In conclusion, GLS was non-mutagenic and non-clastogenic based on the negative results in in vitro gene mutation study in bacteria (REACH Annex VII, section 8.4.1) and in vitro cytogenicity study in mammalian cells (REACH Annex VIII, section 8.4.2). Negative results in Annex VII, section 8.4.1. and Annex VIII, section 8.4.2. were confirmed by a third negative result in in vitro mutagenicity study, a gene mutation study in mammalian cells (REACH Annex VIII, section 8.4.3). The data was done according to the EU/OECD guidelines and assessed to be of good quality and relevant. Therefore, the genotoxicity test results can be taken as indicators for non-mutagenic and non-genotoxic effects of (tested) GLS. According to Reach Annex VIII (8.4.3) in column 2 of specific rules for adaptation standard information requirements, further in vivo mutagenicity studies need not to be considered in this case, since positive result were not detected for GLS in any of the genotoxicity studies in Annex VII or VIII. Further, GLS can be concluded to be not genotoxic and not mutagenic (European Chemicals Agency, Guidance on information requirements and chemical safety assessment, Chapter R.7a: Endpoint specific guidance, Table R.7.7-5, row 4). In addition, major Green liquor sludge components are common inorganic substances or ions and naturally present in the human body (See Chapter 5.1, Toxicokinetics) and therefore they are not likely to be mutagenic or genotoxic.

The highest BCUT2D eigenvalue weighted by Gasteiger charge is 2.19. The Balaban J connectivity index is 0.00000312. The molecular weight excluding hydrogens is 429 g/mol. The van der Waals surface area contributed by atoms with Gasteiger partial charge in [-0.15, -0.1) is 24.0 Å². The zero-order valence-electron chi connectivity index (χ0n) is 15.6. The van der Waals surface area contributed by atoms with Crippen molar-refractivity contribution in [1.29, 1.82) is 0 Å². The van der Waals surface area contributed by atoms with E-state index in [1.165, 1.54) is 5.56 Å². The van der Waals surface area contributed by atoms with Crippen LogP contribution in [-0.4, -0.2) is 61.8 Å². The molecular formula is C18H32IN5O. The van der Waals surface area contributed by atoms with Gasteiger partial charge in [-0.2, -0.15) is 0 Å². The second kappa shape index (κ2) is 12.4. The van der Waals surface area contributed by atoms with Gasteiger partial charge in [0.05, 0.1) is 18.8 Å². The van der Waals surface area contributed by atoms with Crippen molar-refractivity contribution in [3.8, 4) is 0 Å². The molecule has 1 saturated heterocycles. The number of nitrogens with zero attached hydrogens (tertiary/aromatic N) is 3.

However, due to the lack of in vivo and human data available, a certain level of uncertainty remains when extrapolating these testing data to the effect in humans. The composition of GLS can also vary, and GLS includes substances that may have carcinogenic effects, such as nickel, cadmium, carbon black and possibly sulphides and polycyclic aromatic hydrocarbons (PAHs) attached on soot particle surfaces. However, in the analysis results for this report nickel and cadmium were detected intrace amounts (< 0.1 %) and no sulphides were detected (See Chapter 1.2, Composition of the substance). Carbon black is listed possibly carcinogenic to humans by IARC, but not listed as a carcinogen by European Union. PAH amounts in GLS were not determined for this report, but their concentration is likely to be very low and they are not likely to be released from carbon particles in biological fluids (See chapters Composition of the substance and Toxicokinetics). In addition, organic solvent (DMSO) was used in the in vitro gene mutation study in bacteria, that should extract PAHs from carbon particles. However, no mutagenicity was detected in the study.